Writing a eulogy or funeral speech can be a difficult task. It is important that the person writing the speech knows or is at least familiar with the person that he or she will be writing about. Funeral speeches should always emphasize only the positive aspects of a person’s life, but the speech writer may also choose to describe a difficult time when the departed person rose to the occasion.
If the writer has had positive experiences with the person, he or she may want to include one or two of those encounters in the speech. If the writer did not know the person well, he or she may want to talk to those who did and include some of their stories when writing the eulogy. It is always best to keep the speech short as there may be others who want to speak about the departed.
The writer can also do some research on their own to see if they find any other positive, interesting information about the person’s life. Always check the facts that you choose to include to be sure that they are accurate.
Many people choose to include the reading of a poem in a funeral speech. One popular poem that the writer can use is the traditional Gaelic blessing:
May the road rise up to meet you.
May the wind be always at your back.
May the sun shine warm upon your face; the rains fall soft upon your fields and until we meet again, may God hold you in the palm of His hand.
Finally, the writer may want to talk briefly about friends and family and how much they meant to the departed person. As always, be brief, positive and check all of the facts to be certain that what you have included in your eulogy is all true.
What is a eulogy?
A eulogy is simply a funeral speech about a lost loved one. It is usually given by a family member, but it can also be given by a member of the clergy.
It can be thought of as a conversation with family and friends about the life of the person who has died.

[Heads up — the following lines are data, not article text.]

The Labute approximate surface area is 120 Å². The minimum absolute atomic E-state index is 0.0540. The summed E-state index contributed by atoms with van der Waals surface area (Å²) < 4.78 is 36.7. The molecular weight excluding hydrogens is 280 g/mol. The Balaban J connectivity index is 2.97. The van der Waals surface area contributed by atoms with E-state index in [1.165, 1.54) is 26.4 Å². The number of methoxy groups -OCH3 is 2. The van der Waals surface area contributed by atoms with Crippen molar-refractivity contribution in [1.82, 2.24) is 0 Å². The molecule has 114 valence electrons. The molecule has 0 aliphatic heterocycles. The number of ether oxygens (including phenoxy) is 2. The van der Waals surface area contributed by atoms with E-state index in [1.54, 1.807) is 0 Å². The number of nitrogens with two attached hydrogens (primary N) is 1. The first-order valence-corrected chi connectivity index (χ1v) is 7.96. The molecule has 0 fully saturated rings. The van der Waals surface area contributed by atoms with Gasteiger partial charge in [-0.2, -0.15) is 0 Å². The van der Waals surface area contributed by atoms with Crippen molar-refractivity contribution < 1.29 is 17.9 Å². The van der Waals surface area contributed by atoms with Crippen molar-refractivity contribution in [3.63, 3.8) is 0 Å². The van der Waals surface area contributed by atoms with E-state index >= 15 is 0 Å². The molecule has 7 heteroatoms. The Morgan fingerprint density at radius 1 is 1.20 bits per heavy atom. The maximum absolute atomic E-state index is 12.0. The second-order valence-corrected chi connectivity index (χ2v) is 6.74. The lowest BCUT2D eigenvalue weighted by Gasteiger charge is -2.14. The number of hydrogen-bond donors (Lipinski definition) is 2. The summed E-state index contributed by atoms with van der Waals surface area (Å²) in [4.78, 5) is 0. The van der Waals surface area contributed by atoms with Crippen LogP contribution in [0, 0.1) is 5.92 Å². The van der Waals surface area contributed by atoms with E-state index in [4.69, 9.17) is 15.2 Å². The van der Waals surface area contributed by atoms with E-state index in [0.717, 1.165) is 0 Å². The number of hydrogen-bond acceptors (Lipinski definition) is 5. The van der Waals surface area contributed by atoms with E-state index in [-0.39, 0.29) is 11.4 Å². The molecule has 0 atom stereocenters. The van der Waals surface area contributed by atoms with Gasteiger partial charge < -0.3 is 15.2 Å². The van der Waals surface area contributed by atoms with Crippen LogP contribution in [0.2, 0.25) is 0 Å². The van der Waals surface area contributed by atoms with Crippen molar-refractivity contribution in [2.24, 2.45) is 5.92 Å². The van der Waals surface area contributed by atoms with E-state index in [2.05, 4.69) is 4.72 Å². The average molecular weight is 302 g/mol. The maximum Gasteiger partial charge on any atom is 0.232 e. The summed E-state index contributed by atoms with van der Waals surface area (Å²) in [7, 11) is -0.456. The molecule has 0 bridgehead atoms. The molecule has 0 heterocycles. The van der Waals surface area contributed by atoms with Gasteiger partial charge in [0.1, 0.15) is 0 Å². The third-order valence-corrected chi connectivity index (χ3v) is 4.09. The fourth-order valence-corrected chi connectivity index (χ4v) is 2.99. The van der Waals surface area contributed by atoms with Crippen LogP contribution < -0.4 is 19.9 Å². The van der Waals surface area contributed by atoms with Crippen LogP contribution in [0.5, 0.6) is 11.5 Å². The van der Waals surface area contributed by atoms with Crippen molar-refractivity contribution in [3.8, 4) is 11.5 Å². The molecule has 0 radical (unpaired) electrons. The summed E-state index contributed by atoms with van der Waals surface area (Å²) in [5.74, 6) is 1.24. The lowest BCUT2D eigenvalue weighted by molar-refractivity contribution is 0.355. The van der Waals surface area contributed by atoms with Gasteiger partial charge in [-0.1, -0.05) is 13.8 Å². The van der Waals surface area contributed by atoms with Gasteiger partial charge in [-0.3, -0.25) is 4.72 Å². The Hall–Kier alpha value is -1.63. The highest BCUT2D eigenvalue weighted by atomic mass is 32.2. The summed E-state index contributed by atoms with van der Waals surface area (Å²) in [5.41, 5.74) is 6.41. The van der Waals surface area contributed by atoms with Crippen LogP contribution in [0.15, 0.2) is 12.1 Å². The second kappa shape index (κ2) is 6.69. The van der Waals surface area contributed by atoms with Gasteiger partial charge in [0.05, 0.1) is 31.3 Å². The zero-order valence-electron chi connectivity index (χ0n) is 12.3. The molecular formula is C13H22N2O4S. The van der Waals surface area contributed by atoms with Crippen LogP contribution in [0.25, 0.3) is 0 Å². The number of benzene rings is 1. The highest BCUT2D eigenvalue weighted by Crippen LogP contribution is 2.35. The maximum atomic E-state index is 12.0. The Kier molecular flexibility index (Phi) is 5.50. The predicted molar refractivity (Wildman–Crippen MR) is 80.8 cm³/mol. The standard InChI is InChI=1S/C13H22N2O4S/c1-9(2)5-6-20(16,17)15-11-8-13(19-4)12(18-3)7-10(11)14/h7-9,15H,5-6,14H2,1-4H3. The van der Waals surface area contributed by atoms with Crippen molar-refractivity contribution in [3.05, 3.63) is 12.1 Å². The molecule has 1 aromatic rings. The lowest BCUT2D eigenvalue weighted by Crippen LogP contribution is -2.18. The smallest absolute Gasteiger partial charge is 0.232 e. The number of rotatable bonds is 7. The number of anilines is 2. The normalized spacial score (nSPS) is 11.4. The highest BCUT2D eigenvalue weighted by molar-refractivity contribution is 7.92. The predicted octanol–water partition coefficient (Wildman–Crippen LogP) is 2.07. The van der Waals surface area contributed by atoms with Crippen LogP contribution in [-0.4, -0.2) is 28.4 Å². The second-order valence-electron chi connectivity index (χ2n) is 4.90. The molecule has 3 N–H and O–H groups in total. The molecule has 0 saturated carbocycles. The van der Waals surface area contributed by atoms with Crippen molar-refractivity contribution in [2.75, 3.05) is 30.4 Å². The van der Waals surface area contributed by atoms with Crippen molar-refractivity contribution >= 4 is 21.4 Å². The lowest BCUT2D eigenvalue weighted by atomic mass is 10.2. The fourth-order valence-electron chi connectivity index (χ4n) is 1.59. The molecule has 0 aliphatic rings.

What should be included in funeral speeches?
• Things like a brief life history of the person who has died (such as when they were born, what they enjoyed doing, etc.)
• Favorite memories involving the person who has passed away
• Details about family, friends, and work
• The achievements that the deceased considered very important
There are some basic steps that can be used as a guideline for writing a fulfilling eulogy.
• Write a brief chronological outline of key events in the person’s life from birth to death as well as any events the person went through that may be worth mentioning.
• Make a list of some of the things that the deceased was passionate about.
• Write down all your favorite memories of the deceased
• Combine all of these thoughts into a giant list and then decide which to keep in your speech.
• Organize the remaining thoughts in some type order.
There is not really a time limit or length limit so it should flow as naturally as possible. Emotion is something that isn’t discouraged in these types of speeches.
Even poetry can be used if it’s related to the member of the deceased.
It can help to make note cards and practice the flow in a mirror. This can also reduce anxiety
It is best to think of being selected to do a eulogy as an honor. It’s indicative that you were particularly spec